Many groups who identify as Indigenous don’t claim to be first peoples; many who did come first don’t claim to be Indigenous. Can the concept escape its colonial past? Feb 20th 2023 Manvir Singh Assistant Professor of Anthropology University of California

In] the nineteen-sixties and seventies. Liberation movements flourished. In New Zealand, the Polynesian Panthers worked with the group Ngā Tamatoa to rally for Māori rights. In the United States, the Red Power movement spawned groups like the American Indian Movement and the International Indian Treaty Council,”

A proposal is put forward to allow for the creation of a new type of corporation under the existing legislative framework for Indigenous entrepreneurs to run their for-profit businesses in a culturally appropriate way .  a result, Indigenous Australians are able to take ownership, develop and administer programs that provide essential services to the community, including in the areas of health, education, employment, training, community services and housing. legislation is also heavily focused on improving ‘governance and capacity’ in the Indigenous corporate sector.2 Ensuring and enhancing accountability of Indigenous enterprises registered under its predecessor,

The IPETCA Partnership Council (Indigenous Peoples Economic & Trade Cooperation Arrangement) NZ Govt . Concluded in December 2021, the IPETCA brings together Australian, Canadian, Chinese-Taipei and New Zealand Indigenous peoples. A key feature of the IPETCA is the establishment of the IPETCA Partnership Council which consist of officials and Indigenous representatives that will jointly oversee and implement the IPETCA. (Endorsed by participating economies). NZ chairing the Partnership, Minister of Foreign Affairs and Associate Minister for Māori Development Nanaia Mahuta and Minister of Trade and Export Growth Damien O’Connor announced the conclusion of the IPETCA initiative on 10 December, and invited economies to declare their intention to join.

The Arrangement will help to unlock cooperation across a range of sectors and areas, including responsible business conduct, traditional knowledge, opportunities for Micro, Small and Medium Sized Enterprises, digital trade and e-commerce, and many more. It also reaffirms economies’ commitments to important international instruments such as the United Nations Declaration on the Rights of Indigenous Peoples.. The IPETCA achieves a number of important elements:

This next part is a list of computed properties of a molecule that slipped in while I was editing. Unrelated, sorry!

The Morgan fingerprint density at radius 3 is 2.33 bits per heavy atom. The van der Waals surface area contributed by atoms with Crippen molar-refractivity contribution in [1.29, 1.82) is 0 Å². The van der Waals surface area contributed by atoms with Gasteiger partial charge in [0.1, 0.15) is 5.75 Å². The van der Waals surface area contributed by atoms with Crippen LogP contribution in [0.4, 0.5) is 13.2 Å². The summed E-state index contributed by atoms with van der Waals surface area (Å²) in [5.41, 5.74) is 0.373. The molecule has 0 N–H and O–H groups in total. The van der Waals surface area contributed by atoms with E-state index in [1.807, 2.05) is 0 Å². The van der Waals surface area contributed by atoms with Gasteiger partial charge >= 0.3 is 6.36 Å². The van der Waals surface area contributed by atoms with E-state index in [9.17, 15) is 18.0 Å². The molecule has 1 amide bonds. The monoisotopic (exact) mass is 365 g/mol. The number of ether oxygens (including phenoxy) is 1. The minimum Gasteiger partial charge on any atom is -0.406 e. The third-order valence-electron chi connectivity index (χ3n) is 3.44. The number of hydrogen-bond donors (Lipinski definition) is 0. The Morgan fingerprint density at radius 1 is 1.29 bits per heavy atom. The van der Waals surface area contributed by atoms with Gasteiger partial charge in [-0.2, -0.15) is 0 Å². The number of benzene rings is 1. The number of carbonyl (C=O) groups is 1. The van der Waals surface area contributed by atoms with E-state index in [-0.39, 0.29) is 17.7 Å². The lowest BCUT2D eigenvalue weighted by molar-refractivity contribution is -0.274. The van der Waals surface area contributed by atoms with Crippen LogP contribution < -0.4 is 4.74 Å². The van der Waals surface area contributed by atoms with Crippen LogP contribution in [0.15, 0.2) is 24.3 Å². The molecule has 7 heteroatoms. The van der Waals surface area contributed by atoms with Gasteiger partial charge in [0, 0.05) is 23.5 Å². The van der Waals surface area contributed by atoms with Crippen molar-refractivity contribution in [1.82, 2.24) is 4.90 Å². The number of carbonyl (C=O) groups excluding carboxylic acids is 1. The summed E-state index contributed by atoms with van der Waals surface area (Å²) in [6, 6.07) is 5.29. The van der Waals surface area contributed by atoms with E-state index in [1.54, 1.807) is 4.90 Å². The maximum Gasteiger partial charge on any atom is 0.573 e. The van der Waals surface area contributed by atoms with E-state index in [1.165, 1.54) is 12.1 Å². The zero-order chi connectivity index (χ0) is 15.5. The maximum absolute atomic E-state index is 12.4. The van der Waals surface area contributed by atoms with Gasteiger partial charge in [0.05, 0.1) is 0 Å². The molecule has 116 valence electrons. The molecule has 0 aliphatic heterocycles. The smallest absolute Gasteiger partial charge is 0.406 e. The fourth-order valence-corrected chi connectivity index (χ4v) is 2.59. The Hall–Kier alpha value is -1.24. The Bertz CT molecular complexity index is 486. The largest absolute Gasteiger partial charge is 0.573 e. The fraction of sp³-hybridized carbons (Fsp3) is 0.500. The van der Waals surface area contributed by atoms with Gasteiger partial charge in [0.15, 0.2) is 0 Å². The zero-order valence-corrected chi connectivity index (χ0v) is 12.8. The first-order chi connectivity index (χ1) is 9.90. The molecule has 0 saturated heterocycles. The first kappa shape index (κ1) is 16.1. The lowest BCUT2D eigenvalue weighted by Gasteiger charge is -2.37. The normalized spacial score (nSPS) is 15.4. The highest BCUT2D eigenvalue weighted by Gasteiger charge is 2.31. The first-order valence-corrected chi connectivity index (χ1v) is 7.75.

• Reaffirms the existing rights of Indigenous Peoples, including under the United Nations Declaration on the Rights of Indigenous Peoples and other international instruments;
  • Contains a definition of “Indigenous trade and investment” that was developed by Indigenous Peoples, including Māori;
  • Enables economies to work with Indigenous Peoples to further develop and expand international Indigenous trade and requires economies to promote policies that increase Indigenous Peoples’ participation in trade and investment;
  • Enables economies to consider a range of activities and sectors for direct cooperation, as well as underlying principles that should underpin cooperation;
  • Specific understandings on Responsible Business Conduct and the protection of Indigenous Traditional Knowledge;
  • Establishes an IPETCA Partnership Council comprised of economies’ and Indigenous Peoples’ representatives to oversee the IPETCA’s implementation;
  • Review provisions aimed at ensuring that the IPETCA remains fit for purpose; and
  • Is open to any APEC Member economy, WTO Member or any other economy to join.
  • Indigenous Peoples, including Māori, have played a critical role in developing the text of the IPETCA alongside participating economies.
  • What will role of Indigenous Peoples going forward?
  • Going forward, through the establishment of the IPETCA Partnership Council, Indigenous Peoples and participating economies will jointly oversee the implementation and operation of the IPETCA.
  • Who can join the IPETCA?
  • The IPETCA is open to all economies that are committed to strengthening the economic empowerment of Indigenous Peoples and trade and economic collaboration. (Source of information NZ Foreign Affairs & Trase -Govt.)
  • In the thirty-year history of indigenous issues at the United Nations, and the longer history in the ILO on this question, considerable thinking and debate have been devoted to the question of definition of “indigenous peoples”, but no such definition has ever been adopted by any UN-system body. One of the most cited descriptions of the concept of the indigenous was given by Jose R. Martinez Cobo, the Special Rapporteur of the Sub-Commission on Prevention of Discrimination and Protection of Minorities, in his famous Study on the Problem of Discrimination against Indigenous Populations.[i] Significant discussions on the subject have been held within the context of the preparation of a Draft Declaration on the Rights of Indigenous Peoples[ii] by the Working Group on Indigenous Populations since 1982. An understanding of the concept of “indigenous and tribal peoples” is contained in article 1 of the 1989 Convention concerning Indigenous and Tribal Peoples in Independent Countries, No. 169, adopted by the International Labour Organization.

[i] UN Doc. E/CN.4/Sub.2/1986/7 and Add. 1-4. The conclusions and recommendations of the study, in Addendum 4, are also available as a United Nations sales publication (U.N. Sales No. E.86.XIV.3). The study was launched in 1972 and was completed in 1986, thus making it the most voluminous study of its kind, based on 37 monographs.

[ii] The Draft Declaration is contained in UN Doc. E/CN.4/Sub.2/1994/2/Add.1 and is currently under consideration by a Working Group of the Commission on Human Rights.

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